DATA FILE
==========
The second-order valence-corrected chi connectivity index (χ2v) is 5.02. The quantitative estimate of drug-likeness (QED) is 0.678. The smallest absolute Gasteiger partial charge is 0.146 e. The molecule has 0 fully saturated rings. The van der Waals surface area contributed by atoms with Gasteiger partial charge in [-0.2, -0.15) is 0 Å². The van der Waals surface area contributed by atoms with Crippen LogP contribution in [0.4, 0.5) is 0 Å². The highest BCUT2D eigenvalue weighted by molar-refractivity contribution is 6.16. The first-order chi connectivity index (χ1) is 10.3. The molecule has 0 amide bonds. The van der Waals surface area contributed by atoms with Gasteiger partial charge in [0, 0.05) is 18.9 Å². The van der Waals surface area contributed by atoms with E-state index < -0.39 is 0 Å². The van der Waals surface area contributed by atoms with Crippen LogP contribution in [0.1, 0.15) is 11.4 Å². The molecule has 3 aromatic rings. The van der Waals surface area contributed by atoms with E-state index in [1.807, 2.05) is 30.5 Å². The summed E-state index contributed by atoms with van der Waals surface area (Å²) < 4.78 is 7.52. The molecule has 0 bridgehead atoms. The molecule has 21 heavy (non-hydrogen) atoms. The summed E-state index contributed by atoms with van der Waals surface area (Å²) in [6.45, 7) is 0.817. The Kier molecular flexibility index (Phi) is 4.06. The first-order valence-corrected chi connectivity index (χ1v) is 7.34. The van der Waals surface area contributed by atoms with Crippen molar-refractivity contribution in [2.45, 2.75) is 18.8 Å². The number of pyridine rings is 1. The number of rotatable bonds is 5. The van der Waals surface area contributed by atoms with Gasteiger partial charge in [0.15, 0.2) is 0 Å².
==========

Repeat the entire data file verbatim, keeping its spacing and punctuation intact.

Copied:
The second-order valence-corrected chi connectivity index (χ2v) is 5.02. The quantitative estimate of drug-likeness (QED) is 0.678. The smallest absolute Gasteiger partial charge is 0.146 e. The molecule has 0 fully saturated rings. The van der Waals surface area contributed by atoms with Gasteiger partial charge in [-0.2, -0.15) is 0 Å². The van der Waals surface area contributed by atoms with Crippen LogP contribution in [0.4, 0.5) is 0 Å². The highest BCUT2D eigenvalue weighted by molar-refractivity contribution is 6.16. The first-order chi connectivity index (χ1) is 10.3. The molecule has 0 amide bonds. The van der Waals surface area contributed by atoms with Gasteiger partial charge in [0, 0.05) is 18.9 Å². The van der Waals surface area contributed by atoms with E-state index < -0.39 is 0 Å². The van der Waals surface area contributed by atoms with Crippen LogP contribution in [0.1, 0.15) is 11.4 Å². The molecule has 3 aromatic rings. The van der Waals surface area contributed by atoms with E-state index in [1.807, 2.05) is 30.5 Å². The summed E-state index contributed by atoms with van der Waals surface area (Å²) < 4.78 is 7.52. The molecule has 0 bridgehead atoms. The molecule has 21 heavy (non-hydrogen) atoms. The summed E-state index contributed by atoms with van der Waals surface area (Å²) in [6.45, 7) is 0.817. The Kier molecular flexibility index (Phi) is 4.06. The first-order valence-corrected chi connectivity index (χ1v) is 7.34. The van der Waals surface area contributed by atoms with Crippen molar-refractivity contribution in [2.45, 2.75) is 18.8 Å². The number of pyridine rings is 1. The number of rotatable bonds is 5. The van der Waals surface area contributed by atoms with Gasteiger partial charge in [0.15, 0.2) is 0 Å².